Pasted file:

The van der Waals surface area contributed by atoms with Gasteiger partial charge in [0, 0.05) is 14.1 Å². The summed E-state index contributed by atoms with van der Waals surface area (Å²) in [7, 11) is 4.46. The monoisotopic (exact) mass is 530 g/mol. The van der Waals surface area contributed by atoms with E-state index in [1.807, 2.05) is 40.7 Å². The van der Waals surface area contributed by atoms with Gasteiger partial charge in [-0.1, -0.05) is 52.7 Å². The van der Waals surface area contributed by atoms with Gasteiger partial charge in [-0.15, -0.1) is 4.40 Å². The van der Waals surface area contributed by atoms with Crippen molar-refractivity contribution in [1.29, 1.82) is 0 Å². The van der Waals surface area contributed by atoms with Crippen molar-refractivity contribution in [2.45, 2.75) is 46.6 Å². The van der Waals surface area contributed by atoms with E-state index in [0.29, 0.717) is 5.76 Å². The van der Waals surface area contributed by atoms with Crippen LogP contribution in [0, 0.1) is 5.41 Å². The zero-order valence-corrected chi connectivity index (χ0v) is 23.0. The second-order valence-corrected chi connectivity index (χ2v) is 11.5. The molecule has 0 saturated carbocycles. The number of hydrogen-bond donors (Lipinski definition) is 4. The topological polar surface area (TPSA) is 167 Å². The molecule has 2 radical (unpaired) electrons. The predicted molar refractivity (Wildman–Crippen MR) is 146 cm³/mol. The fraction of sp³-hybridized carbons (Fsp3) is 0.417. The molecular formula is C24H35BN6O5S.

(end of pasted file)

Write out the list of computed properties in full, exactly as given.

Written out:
The van der Waals surface area contributed by atoms with Gasteiger partial charge in [0, 0.05) is 14.1 Å². The summed E-state index contributed by atoms with van der Waals surface area (Å²) in [7, 11) is 4.46. The monoisotopic (exact) mass is 530 g/mol. The van der Waals surface area contributed by atoms with E-state index in [1.807, 2.05) is 40.7 Å². The van der Waals surface area contributed by atoms with Gasteiger partial charge in [-0.1, -0.05) is 52.7 Å². The van der Waals surface area contributed by atoms with Gasteiger partial charge in [-0.15, -0.1) is 4.40 Å². The van der Waals surface area contributed by atoms with Crippen molar-refractivity contribution in [1.29, 1.82) is 0 Å². The van der Waals surface area contributed by atoms with Crippen molar-refractivity contribution in [2.45, 2.75) is 46.6 Å². The van der Waals surface area contributed by atoms with E-state index in [0.29, 0.717) is 5.76 Å². The van der Waals surface area contributed by atoms with Crippen LogP contribution in [0, 0.1) is 5.41 Å². The zero-order valence-corrected chi connectivity index (χ0v) is 23.0. The second-order valence-corrected chi connectivity index (χ2v) is 11.5. The molecule has 0 saturated carbocycles. The number of hydrogen-bond donors (Lipinski definition) is 4. The topological polar surface area (TPSA) is 167 Å². The molecule has 2 radical (unpaired) electrons. The predicted molar refractivity (Wildman–Crippen MR) is 146 cm³/mol. The fraction of sp³-hybridized carbons (Fsp3) is 0.417. The molecular formula is C24H35BN6O5S.